Monday, April 30, 2012

The Lake City Toy Show - Pics & Stuff

Hey kids! I've been doing some blogging about some of the loot that I walked away with last weekend at the Lake City Toy Show which happens twice a year here in Seattle, and as I was scrolling though some pics on my phone, I came across a bunch of pics I took at the show and thought it would be fun to share them here.

Now, I know that a lot of you out there frequent some pretty big shows, so our little rinky-dink toy show would probably not be too impressive to most of you. But, it's our area's only toy show, so we take what we can get. However, just because it's small, doesn't mean it's not mighty, and the dealers we get at this show really bring the goods and I always walk away with some major deals.

The show takes place in a Lions Club community center, which I feel is where the vintage toy gods truly intended for toy shows to be.

Like most toy shows, there are tons of tables just packed chock-a-block full of toys both new and old. mostly old, which is what I like. And the prices vary wildly from table to table, subject to the whims of that particular dealer. I've seen rare Megos for $3 each (someone else snatched them up) and I've seen loose, dirty Power of the Force figure from 1995 priced at $100. So you just never know.

As you can tell from yesterday's post, I was on a mission to find movie & TV toy cars. So I spent a lot of time scanning Matchbox and Hotwheels cases.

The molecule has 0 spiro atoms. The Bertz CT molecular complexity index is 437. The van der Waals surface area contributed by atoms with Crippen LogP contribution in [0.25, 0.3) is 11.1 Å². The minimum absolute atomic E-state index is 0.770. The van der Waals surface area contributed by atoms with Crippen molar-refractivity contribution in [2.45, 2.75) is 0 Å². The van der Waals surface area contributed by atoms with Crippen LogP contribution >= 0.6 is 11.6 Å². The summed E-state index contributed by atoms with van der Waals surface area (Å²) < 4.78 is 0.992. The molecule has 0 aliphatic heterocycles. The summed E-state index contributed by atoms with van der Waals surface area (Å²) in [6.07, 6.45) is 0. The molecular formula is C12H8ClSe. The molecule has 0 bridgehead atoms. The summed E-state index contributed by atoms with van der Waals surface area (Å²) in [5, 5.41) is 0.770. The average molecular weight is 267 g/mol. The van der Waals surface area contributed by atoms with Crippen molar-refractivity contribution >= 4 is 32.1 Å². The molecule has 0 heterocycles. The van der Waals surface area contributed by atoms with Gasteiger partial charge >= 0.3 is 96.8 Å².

Even the booths that may not have a lot of stuff I want are fun to look through because I always walk away having learned something about the hobby.

Oh, look what we have here... Every time I see these out somewhere, they're always sold out of Batman and Wonder Woman. For that matter, I was surprised to see this dealer had a skeleton left. Those little dudes fly off the shelves pretty fast, I hear. It's weird to see something you designed at a toy show.

I totally fell in love with this bike, but the guy wanted $275 for it. Way too much. I've seen minty Schwinn Apple Crates sell for $150. This bike was cool and all, but I had to walk away from it.

Looking back through my pics, I spotted this classic Super Powers Batmobile and am left scratching my head as to why I didn't buy it.